Review by Alessandro Bizzotto
It is always both fun and risky to see a new choreographic interpretation of La Bayadère. Fun because it is one of the cornerstones of the classical repertoire, set to a vigorous, robust score by Ludwig Minkus able to amplify the strength of feelings such as passion, hate and regret in a unique way. Risky because this ballet needs to remain somehow showy, sprightly, slightly over the top: there lies its charm too, and such a ballet wouldn’t probably stand up to a too modern twist.
The brand-new version of Petipa’s classic that premiered this season at the Rome Opera House does not try to reinvent its story and does not betray tradition. It seems to relocate the story itself to a non-Indian setting (like some had wishes over the years, not to offend Indian culture; a few years ago, the Houston Ballet’s production was removed from the season as a result of protests and accusations of misrepresenting South Asian culture, as an example). And it gets closer to an abridgment of 19th-century growing interest in the Orient and orientalia.
Re-choreographed by former Principal dancer at the Paris Opera Ballet Benjamin Pech (currently serving as a Principal maître at the Rome Opera Ballet) after Marius Petipa, this new Bayadère sews together the first and the second act and separates them from the third one, the famous Kingdom of the Shades, with one single interval. The costumes, designed by Anna Biagiotti, are somehow allegorical, with no interest in being plausible (let’s simply think of Solor’s sleeveless or short-sleeved costumes), while the new sets designed by Spanish illustrator Ignasi Monreal are minimalistic, vaguely figurative and far from the opulence expected when watching such a ballet.
Nothing new in Act One. As expected, the secret rendezvous between the temple dancer Nikiya and her beloved Solor, a noble warrior, is planned out and beautifully executed. Sadly, the temple is only a gigantic coppery circle used as a door, leaving the walls to our imagination. Curiously enough, the sacred fire is a kind of incense burner hanging in the air.
Principal dancer at the Dutch National Ballet Maia Makhateli, invited to dance the title role as a guest, is a mesmerizing Nikiya. She has floating line and heavenly musical phrasing – pale and beautiful, she enters the stage and dances in the nightlight as a lunar vision.
Soloist at the Dutch National Ballet Victor Caixeta is ardent and impetuous as Solor. His first pas-de-deux with Makhateli resounds with brilliance.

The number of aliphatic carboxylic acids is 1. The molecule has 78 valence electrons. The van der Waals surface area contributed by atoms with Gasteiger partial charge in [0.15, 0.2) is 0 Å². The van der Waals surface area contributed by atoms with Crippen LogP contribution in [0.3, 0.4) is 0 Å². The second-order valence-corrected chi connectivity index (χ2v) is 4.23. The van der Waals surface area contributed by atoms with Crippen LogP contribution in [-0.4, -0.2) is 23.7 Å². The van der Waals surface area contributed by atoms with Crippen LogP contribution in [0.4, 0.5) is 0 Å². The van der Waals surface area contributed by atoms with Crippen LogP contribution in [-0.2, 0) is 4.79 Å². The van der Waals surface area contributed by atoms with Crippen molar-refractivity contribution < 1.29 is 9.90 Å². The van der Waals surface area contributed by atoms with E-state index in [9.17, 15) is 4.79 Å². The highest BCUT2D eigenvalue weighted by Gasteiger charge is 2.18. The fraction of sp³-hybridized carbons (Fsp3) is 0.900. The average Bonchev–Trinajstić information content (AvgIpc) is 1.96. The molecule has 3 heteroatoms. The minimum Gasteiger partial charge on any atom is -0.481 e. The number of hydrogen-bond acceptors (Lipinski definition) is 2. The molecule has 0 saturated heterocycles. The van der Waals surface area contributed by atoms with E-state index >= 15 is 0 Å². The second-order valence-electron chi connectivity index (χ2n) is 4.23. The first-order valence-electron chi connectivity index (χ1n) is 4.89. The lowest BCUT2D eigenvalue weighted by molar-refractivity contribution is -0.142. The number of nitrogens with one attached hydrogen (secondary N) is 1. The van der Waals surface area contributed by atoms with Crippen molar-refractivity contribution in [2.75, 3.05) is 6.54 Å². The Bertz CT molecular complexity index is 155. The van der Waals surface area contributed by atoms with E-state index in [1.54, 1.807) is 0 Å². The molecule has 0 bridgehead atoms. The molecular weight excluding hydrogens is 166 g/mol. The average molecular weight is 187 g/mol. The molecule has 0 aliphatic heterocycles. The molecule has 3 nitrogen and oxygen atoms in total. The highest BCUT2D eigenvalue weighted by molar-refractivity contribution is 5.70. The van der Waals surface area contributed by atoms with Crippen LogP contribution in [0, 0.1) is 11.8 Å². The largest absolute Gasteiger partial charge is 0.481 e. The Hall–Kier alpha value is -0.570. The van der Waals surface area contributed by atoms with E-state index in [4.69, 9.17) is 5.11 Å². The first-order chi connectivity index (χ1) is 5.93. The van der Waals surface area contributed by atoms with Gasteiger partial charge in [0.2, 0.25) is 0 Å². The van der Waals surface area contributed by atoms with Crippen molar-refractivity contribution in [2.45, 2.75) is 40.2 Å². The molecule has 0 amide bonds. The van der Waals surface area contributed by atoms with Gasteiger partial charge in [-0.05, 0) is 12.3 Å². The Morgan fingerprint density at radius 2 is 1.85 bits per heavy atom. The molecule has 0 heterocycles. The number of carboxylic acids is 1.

There is no time in the second part of Act One for the pas-de-deux of Nikiya and the slave, but the third leading character of the story, the Raja’s daughter Gamzatti, gets a new variation here before eavesdropping the conversation her father has with the Great Brahmin, come to the palace to blurt out the love affair between Solor, to whom the Raja has just offered Gamzatti in marriage, and Nikiya, for whom the Brahmin secretly burns with love. Tonight, Gamzatti is Principal at the Rome Opera Susanna Salvi, a solid dancer with an expressive upper body. Her fight scene with Makhateli’s Nikiya is tense and jittery.
Act Two features the well-known Gamzatti’s and Solor’s betrothal, against a scenery representing two giant painted curtains united in a knot. Someone in the audience whispers it is quite a poor backdrop for such a triumphant engagement. Both Caixeta and Salvi elegantly master the technicality of their adagio and of their variations, making the famous pas de deux (one of the highlights of La Bayadère in my eyes) a pleasure to watch. When Makhateli enters do dance Nikiya’s variation before her death, there’s a real shiver of beauty and anticipation.
The best part of this production is definitely the Kingdom of the Shades, that stands out against giant opium poppies – under the influence of opium, Solor dreams of meeting Nikiya among the ghosts of dead bayadères. The hypnotic long procession descends partly behind a semi-transparent backdrop revealing the figures of the female dancers and partly in full light, and the colours of the gigantic poppies combine well with the moony atmosphere and the white lights.
Makhateli’s exquisite technique makes her interpretation of Act Three resound with profundity and flawless delicacy – Nikiya is definitely one of the roles that suit her best. Caixeta twirls and jumps without ostentatious virtuosity, but he always has sharp and stylish athleticism. And even though not every member of the corps can give the choreography the powerful meaning it demands, Minkus score for this third act adds much to the charm and the appeal of this ballet, interpreted with brio under Kevin Rhodes’ baton.